The New Zealand dollar surged to a seven-month high against the euro after a European official said terms of a bailout for Cyprus, where uninsured depositors will face losses, could serve as a template in other euro-zone countries.
The kiwi climbed to 65.01 euro cents, the highest since August last year, from 64.05 cents at 5pm in Wellington yesterday. The local currency traded at 83.52 US cents from 83.47 cents.
Stocks in Europe fell and the euro sank to a four-month low against the greenback after Dutch Finance Minister Jeroen Dijsselbloem, who heads the Eurogroup of euro-zone finance ministers, told Reuters that future bank restructurings could seek funds from uninsured depositors. Dijsselbloem later issued a clarification that banking rescues had to be tailored to specific circumstances.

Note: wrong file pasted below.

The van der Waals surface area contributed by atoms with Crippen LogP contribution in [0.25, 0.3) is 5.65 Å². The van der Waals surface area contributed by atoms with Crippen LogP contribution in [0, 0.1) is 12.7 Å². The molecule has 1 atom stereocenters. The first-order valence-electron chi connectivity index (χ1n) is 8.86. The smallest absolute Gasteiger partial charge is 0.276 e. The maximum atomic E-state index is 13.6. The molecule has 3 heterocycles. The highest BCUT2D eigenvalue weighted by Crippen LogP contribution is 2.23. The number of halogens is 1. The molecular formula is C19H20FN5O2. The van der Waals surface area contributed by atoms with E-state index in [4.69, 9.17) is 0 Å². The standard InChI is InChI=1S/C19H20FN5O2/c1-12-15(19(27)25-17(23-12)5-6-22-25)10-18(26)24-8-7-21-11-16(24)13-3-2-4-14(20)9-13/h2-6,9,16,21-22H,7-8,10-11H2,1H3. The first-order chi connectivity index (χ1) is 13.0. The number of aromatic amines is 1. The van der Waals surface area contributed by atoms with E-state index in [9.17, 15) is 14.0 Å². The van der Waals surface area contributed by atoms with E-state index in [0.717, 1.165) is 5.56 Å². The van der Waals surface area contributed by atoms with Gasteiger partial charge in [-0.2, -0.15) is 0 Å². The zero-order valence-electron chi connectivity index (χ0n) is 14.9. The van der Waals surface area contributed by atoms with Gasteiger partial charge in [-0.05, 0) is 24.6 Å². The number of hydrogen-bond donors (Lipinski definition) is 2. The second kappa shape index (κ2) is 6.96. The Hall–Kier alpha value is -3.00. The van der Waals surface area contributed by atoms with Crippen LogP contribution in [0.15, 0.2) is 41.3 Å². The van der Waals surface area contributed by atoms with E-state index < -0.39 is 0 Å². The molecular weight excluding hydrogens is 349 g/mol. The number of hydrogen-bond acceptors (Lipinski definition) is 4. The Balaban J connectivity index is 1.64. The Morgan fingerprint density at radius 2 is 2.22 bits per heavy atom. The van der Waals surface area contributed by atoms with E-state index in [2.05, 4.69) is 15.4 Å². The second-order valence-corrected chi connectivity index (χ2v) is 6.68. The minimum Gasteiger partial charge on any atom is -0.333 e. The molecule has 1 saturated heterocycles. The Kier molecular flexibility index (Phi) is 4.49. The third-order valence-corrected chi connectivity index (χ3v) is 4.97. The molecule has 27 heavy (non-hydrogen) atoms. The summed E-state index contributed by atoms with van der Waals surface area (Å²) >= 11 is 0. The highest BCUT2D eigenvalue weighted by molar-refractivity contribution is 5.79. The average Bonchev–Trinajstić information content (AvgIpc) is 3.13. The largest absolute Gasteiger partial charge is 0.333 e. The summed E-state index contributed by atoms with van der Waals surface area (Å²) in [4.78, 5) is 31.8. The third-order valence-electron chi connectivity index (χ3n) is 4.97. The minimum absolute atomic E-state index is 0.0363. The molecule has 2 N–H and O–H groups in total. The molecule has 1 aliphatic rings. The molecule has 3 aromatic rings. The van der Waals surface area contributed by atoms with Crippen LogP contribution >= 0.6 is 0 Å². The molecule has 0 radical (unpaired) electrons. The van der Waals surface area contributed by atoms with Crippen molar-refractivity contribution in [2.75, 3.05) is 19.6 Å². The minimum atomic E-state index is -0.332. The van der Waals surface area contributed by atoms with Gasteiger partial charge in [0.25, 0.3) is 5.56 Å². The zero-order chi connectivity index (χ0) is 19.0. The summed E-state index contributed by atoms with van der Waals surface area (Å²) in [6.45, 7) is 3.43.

Dijsselbloem's comments that the Cyprus banking tax could be a template "rattled confidence," said Mike Jones, strategist at Bank of New Zealand. "European sentiment dived" on the prospect of investors having to bear the brunt of the pain on the bailouts.
Jones said the news was being treated as a European shock rather than something that could derail the global economy, hence the kiwi and Australian dollar had held their ground against the greenback.
The New Zealand dollar may trade in a range of 83.30 US cents to 84 cents today and 64.70 euro cents to 65.20 cents, he said.
Merchandise trade figures for February today are expected to show the local economy eked out a $17 million trade surplus from a deficit of $305 million the previous month, while the annual gap widened to $1.48 billion from $1.3 billion, according to a Reuters survey.
The trade-weighted index rose to 76.68 from 76.43 and the kiwi gained to 55 British pence from 54.75 pence.
The local currency fell to 78.57 yen from 79.13 yen and traded little changed at 79.88 Australian cents.